WASHINGTON (AP) — Some good health news: Americans' cholesterol levels are dropping, and more people at especially high risk are getting treatment. Researchers say Monday's report suggests a controversial change in recommendations for cholesterol...

 

Measles saps kids' ability to fight other germs

WASHINGTON (AP) — Measles has a stealth side effect: New research shows it erases much of the immune system's memory of how to fight other germs, so children recover only to be left more vulnerable to bugs like flu or strep. Scientists dubbed the s...

 

Sanders has heart procedure, cancels campaign events for now

WASHINGTON (AP) — Bernie Sanders' campaign said Wednesday that the Democratic presidential candidate had a heart procedure for a blocked artery and was canceling events and appearances "until further notice." The 78-year-old Vermont senator...

 

Trump halts fetal tissue research by government scientists

WASHINGTON (AP) — The Trump administration said Wednesday that it is ending medical research by government scientists that uses human fetal tissue,. The Health and Human Services Department said in a statement that government-funded research by uni...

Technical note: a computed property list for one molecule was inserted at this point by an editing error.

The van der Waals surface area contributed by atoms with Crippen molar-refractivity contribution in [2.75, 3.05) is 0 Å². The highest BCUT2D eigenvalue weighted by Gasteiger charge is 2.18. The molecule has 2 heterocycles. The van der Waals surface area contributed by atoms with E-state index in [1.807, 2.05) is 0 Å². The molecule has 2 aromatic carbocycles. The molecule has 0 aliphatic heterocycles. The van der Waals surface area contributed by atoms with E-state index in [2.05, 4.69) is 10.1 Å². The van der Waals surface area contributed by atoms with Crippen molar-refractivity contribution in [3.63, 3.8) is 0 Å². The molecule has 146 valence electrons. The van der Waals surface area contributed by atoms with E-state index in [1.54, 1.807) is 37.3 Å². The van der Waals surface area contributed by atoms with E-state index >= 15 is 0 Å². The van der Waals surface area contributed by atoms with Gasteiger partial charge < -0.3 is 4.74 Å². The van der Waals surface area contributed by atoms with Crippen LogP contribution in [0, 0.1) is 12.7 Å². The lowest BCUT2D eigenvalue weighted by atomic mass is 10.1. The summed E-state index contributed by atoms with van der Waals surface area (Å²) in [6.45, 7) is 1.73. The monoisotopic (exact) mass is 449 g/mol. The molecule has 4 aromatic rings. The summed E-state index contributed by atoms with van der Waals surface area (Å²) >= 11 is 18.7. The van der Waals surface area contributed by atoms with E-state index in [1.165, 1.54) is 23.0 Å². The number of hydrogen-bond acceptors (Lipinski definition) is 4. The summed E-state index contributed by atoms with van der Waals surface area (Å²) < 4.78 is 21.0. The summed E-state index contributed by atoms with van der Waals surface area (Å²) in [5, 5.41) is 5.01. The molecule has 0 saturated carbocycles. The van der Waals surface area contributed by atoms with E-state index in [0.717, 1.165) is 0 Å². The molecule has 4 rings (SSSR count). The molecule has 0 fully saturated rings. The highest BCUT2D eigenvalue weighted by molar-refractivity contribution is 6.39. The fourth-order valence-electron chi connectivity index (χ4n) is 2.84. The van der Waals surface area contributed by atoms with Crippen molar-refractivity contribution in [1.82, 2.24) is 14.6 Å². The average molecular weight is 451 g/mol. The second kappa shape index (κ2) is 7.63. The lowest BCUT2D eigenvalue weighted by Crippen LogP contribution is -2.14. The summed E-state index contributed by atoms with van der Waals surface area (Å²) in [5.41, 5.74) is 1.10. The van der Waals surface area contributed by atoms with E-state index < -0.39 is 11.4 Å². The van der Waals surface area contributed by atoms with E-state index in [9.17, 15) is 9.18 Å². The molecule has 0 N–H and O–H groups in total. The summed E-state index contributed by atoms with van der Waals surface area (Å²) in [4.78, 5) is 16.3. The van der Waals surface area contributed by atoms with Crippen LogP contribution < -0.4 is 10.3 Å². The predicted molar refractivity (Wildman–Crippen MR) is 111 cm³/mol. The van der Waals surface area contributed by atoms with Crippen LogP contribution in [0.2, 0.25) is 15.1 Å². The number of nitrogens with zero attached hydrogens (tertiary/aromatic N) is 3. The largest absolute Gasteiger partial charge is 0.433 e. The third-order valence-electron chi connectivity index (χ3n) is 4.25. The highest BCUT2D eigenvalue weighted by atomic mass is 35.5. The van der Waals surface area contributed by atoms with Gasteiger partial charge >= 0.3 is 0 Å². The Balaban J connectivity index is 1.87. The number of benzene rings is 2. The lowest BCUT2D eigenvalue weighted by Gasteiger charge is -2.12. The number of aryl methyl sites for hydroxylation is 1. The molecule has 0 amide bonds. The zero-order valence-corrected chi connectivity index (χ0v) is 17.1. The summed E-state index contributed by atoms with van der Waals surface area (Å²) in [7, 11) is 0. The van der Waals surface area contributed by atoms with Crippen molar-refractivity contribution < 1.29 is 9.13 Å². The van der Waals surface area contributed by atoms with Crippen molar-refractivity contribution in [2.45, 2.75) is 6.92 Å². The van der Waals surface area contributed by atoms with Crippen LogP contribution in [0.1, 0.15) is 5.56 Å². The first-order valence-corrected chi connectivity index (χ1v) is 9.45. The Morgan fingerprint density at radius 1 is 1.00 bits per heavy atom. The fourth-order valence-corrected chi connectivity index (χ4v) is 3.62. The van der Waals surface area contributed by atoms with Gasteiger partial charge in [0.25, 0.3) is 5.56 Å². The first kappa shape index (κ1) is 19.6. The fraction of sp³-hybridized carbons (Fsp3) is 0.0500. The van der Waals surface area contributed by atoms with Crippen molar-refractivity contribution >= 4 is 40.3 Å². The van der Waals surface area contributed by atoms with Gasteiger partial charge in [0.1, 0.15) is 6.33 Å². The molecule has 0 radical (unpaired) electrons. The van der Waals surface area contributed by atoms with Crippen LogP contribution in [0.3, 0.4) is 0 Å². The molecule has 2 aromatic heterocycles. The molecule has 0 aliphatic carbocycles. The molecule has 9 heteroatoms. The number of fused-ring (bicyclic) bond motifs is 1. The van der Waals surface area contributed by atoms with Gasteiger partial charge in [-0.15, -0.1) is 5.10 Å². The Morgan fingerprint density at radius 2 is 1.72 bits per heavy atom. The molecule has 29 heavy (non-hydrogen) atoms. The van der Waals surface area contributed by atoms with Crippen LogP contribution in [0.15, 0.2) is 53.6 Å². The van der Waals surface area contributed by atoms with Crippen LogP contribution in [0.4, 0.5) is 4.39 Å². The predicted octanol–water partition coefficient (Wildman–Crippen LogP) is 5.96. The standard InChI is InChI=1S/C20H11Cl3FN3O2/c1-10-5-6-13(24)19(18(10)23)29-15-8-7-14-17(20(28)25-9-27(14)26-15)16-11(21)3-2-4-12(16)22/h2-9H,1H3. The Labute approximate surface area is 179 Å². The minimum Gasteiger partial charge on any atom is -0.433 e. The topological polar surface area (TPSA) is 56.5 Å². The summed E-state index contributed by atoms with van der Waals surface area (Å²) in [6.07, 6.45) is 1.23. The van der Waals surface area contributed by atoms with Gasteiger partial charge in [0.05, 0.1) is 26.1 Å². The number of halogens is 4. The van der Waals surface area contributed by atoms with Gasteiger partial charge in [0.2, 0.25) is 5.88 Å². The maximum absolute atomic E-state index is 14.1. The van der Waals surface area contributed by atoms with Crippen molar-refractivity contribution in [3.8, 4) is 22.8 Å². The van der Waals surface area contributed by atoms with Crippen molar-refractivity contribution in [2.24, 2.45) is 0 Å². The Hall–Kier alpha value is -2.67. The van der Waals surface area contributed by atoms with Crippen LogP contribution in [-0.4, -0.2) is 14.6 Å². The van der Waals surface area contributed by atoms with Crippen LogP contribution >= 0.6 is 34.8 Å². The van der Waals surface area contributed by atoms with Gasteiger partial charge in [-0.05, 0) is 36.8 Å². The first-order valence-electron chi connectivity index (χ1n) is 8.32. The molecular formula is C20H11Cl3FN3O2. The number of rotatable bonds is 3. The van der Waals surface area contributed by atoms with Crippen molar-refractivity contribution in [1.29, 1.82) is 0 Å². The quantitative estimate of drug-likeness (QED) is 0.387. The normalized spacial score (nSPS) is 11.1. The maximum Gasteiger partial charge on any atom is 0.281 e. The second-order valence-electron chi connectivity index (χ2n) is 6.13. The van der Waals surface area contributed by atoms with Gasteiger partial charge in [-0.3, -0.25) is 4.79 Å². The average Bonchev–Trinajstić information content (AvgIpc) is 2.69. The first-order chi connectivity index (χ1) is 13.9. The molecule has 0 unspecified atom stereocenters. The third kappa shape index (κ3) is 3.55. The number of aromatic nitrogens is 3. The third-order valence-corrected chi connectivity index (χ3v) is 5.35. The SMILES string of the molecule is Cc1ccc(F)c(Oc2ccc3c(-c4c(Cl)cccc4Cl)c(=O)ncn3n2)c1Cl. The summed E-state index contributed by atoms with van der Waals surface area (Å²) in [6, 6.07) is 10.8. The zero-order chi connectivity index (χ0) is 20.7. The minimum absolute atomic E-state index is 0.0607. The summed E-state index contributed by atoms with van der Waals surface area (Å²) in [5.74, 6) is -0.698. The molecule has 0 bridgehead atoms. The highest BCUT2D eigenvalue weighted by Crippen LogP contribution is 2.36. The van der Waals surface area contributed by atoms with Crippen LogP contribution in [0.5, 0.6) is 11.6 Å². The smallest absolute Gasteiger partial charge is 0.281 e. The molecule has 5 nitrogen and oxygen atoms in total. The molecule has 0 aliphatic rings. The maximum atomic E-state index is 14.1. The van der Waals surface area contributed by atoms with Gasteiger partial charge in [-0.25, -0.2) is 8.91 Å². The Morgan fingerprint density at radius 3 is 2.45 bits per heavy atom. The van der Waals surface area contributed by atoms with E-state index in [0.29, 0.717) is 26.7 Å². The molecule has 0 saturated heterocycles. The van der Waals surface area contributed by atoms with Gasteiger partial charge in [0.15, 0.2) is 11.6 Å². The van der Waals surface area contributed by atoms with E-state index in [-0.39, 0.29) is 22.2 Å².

Tracking microbes people carry may predict future health

WASHINGTON (AP) — We share our bodies with trillions of microbes that are critical to staying healthy, but now scientists are getting a much-needed close look at how those bugs can get out of whack and spur disease. One lesson: A single test to...

 

It seems like Alzheimer's but peek into brain shows a mimic

WASHINGTON (AP) — Some people told they have Alzheimer's may instead have a newly identified mimic of the disease — and scientists say even though neither is yet curable, it's critical to get better at telling different kinds of dementia apart....

 

Study: Safe to transplant hepatitis C-infected hearts, lungs

WASHINGTON (AP) — Doctors can safely transplant hepatitis C-infected lungs and hearts into people desperate for a new organ, say researchers who may have found a way to protect those patients from getting the risky virus. The experiment, reported...

 

Apple Watch may spot heart problem but more research needed

WASHINGTON (AP) — A huge study suggests the Apple Watch can detect a worrisome irregular heartbeat at least sometimes — but experts say more work is needed to tell if using wearable technology to screen for heart problems really helps. More than...

 

Gluten, lactose in drugs? Study raises questions about risk

WASHINGTON (AP) — A man with celiac disease felt sicker after starting a new drug, but it wasn't a typical side effect. It turns out the pills were mixed with gluten the patient knew to avoid in food — but was surprised to find hiding in...